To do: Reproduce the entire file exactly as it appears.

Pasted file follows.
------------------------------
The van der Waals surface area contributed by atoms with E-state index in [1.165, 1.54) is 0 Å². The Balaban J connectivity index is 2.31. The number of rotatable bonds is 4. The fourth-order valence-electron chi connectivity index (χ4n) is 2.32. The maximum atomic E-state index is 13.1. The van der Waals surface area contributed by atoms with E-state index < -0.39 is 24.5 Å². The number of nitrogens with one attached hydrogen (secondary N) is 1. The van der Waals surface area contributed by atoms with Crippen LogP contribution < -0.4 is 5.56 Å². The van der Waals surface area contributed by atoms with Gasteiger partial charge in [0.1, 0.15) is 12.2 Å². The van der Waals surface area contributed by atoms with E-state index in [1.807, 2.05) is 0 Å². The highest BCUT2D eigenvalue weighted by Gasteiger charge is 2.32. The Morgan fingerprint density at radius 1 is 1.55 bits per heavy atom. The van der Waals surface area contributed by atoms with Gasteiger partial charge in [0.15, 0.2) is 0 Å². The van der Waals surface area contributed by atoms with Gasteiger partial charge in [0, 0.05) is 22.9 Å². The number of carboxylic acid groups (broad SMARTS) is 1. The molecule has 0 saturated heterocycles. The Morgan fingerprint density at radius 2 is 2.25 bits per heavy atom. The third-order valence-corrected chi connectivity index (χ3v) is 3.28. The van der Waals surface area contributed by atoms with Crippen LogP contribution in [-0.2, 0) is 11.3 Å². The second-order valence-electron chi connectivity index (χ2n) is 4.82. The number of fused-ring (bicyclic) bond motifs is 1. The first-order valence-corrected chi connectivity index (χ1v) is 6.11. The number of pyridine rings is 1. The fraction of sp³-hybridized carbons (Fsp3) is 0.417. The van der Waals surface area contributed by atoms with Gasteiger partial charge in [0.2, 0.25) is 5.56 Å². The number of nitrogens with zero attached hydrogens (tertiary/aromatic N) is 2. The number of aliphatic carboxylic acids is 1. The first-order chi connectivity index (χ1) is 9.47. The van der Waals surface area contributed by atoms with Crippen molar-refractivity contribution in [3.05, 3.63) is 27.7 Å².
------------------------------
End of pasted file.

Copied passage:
The van der Waals surface area contributed by atoms with E-state index in [1.165, 1.54) is 0 Å². The Balaban J connectivity index is 2.31. The number of rotatable bonds is 4. The fourth-order valence-electron chi connectivity index (χ4n) is 2.32. The maximum atomic E-state index is 13.1. The van der Waals surface area contributed by atoms with E-state index < -0.39 is 24.5 Å². The number of nitrogens with one attached hydrogen (secondary N) is 1. The van der Waals surface area contributed by atoms with Crippen LogP contribution < -0.4 is 5.56 Å². The van der Waals surface area contributed by atoms with Gasteiger partial charge in [0.1, 0.15) is 12.2 Å². The van der Waals surface area contributed by atoms with E-state index in [1.807, 2.05) is 0 Å². The highest BCUT2D eigenvalue weighted by Gasteiger charge is 2.32. The Morgan fingerprint density at radius 1 is 1.55 bits per heavy atom. The van der Waals surface area contributed by atoms with Gasteiger partial charge in [0.15, 0.2) is 0 Å². The van der Waals surface area contributed by atoms with Gasteiger partial charge in [0, 0.05) is 22.9 Å². The number of carboxylic acid groups (broad SMARTS) is 1. The molecule has 0 saturated heterocycles. The Morgan fingerprint density at radius 2 is 2.25 bits per heavy atom. The third-order valence-corrected chi connectivity index (χ3v) is 3.28. The van der Waals surface area contributed by atoms with Crippen LogP contribution in [-0.2, 0) is 11.3 Å². The second-order valence-electron chi connectivity index (χ2n) is 4.82. The number of fused-ring (bicyclic) bond motifs is 1. The first-order valence-corrected chi connectivity index (χ1v) is 6.11. The number of pyridine rings is 1. The fraction of sp³-hybridized carbons (Fsp3) is 0.417. The van der Waals surface area contributed by atoms with Gasteiger partial charge in [0.2, 0.25) is 5.56 Å². The number of nitrogens with zero attached hydrogens (tertiary/aromatic N) is 2. The number of aliphatic carboxylic acids is 1. The first-order chi connectivity index (χ1) is 9.47. The van der Waals surface area contributed by atoms with Crippen molar-refractivity contribution in [3.05, 3.63) is 27.7 Å².